The Vineyard

“Robust Anglo-French cooking with good ale and wines to match” - AA Inspector



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Our View

Built more than 300 years ago, original elements of this country roadside pub are reflected in the quirky stuffed boar’s head mounted above the huge brick-built fireplace. Leather sofas, wingback and parlour chairs mix easily with the rustic look and chunky wooden furniture, whilst the eye is taken by a mural illustrating the well-established wine-making craft in the area. The pub is next door to one of England’s oldest vineyards and there’s a carefully chosen wine list and 20 served by the glass. Fans of the hop are rewarded with firkins from microbreweries such as Old Dairy. From the kitchen comes a pleasing mix of top-notch traditional English and regional French brasserie dishes: seared king scallops with spiced apple to start, then wild duck breast with fondant potato, baby veg, kale and juniper jus; or king prawn linguine, finishing with banana sticky toffee pudding.

Awards, accolades and Welcome Schemes

AA Pick of the Pubs
The Vineyard
Lamberhurst Down,LAMBERHURST,TN3 8EU
Phone : 01892 890222


  • Children welcome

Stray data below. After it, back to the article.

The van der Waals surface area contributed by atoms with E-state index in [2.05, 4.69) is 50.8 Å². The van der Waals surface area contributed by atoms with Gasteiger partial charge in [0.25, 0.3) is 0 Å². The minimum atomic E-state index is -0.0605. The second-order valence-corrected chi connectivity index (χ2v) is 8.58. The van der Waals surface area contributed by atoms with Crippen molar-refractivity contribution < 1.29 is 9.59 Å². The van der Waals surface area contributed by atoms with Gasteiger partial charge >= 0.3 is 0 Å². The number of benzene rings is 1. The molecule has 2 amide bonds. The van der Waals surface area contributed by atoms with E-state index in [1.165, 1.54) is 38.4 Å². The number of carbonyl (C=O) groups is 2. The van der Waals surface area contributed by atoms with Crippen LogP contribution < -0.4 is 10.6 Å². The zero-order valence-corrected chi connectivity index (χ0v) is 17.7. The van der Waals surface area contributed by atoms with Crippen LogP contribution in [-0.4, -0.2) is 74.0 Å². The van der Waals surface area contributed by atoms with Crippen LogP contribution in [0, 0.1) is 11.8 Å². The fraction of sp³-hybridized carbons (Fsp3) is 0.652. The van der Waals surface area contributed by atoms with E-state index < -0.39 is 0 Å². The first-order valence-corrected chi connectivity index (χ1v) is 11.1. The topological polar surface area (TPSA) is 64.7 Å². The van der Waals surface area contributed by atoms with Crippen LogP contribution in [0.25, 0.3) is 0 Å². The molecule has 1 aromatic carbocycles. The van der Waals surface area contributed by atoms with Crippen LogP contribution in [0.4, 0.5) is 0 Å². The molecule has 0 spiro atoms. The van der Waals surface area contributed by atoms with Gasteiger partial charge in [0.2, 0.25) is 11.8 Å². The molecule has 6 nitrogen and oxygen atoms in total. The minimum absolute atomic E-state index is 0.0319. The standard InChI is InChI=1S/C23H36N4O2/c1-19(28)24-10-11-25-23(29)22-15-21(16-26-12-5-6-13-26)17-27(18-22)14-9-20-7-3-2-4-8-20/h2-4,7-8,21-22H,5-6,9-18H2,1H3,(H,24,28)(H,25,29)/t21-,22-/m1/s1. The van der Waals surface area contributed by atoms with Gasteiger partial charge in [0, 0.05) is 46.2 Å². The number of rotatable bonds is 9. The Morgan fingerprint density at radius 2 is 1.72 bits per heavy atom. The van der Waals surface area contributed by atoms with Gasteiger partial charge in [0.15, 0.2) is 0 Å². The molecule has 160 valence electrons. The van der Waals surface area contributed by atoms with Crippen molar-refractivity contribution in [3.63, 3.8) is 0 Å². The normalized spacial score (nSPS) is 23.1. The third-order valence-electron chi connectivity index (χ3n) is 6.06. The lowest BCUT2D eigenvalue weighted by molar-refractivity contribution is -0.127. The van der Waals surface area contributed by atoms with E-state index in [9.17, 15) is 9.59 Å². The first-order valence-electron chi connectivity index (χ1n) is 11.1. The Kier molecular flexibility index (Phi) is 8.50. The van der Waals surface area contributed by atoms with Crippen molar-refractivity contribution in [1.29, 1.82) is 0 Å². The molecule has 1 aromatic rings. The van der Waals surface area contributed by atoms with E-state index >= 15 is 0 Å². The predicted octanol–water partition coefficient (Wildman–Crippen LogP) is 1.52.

• Free Wifi
  • Parking available
  • Garden
Prices and payment
  • Main course from: £12.50
Opening times
  • Open all year
Food and Drink
  • Wide selection of Ales
  • Wide selection of ciders

About the area

Discover Kent

The White Cliffs of Dover are an English icon – the epitome of our island heritage and sense of nationhood. They also mark the point where the Kent Downs AONB, that great arc of chalk downland stretching from the Surrey Hills and sometimes known as ‘the Garden of England’, finally reaches the sea. This is a well-ordered and settled landscape, where chalk and greensand escarpments look down into the wooded Weald to the south.

Many historic parklands, including Knole Park and Sir Winston Churchill’s red-brick former home at Chartwell, are also worth visiting. Attractive settlements such as Charing, site of Archbishop Cranmer’s Tudor palace, and Chilham, with its magnificent half-timbered buildings and 17th-century castle built on a Norman site, can be found on the Pilgrim’s Way, the traditional route for Canterbury-bound pilgrims in the Middle Ages. 

In the nature reserves, such as the traditionally coppiced woodlands of Denge Wood and Earley Wood, and the ancient fine chalk woodland of Yockletts Bank high on the North Downs near Ashford, it is still possible to experience the atmosphere of wilderness that must have been felt by the earliest travellers along this ancient ridgeway.

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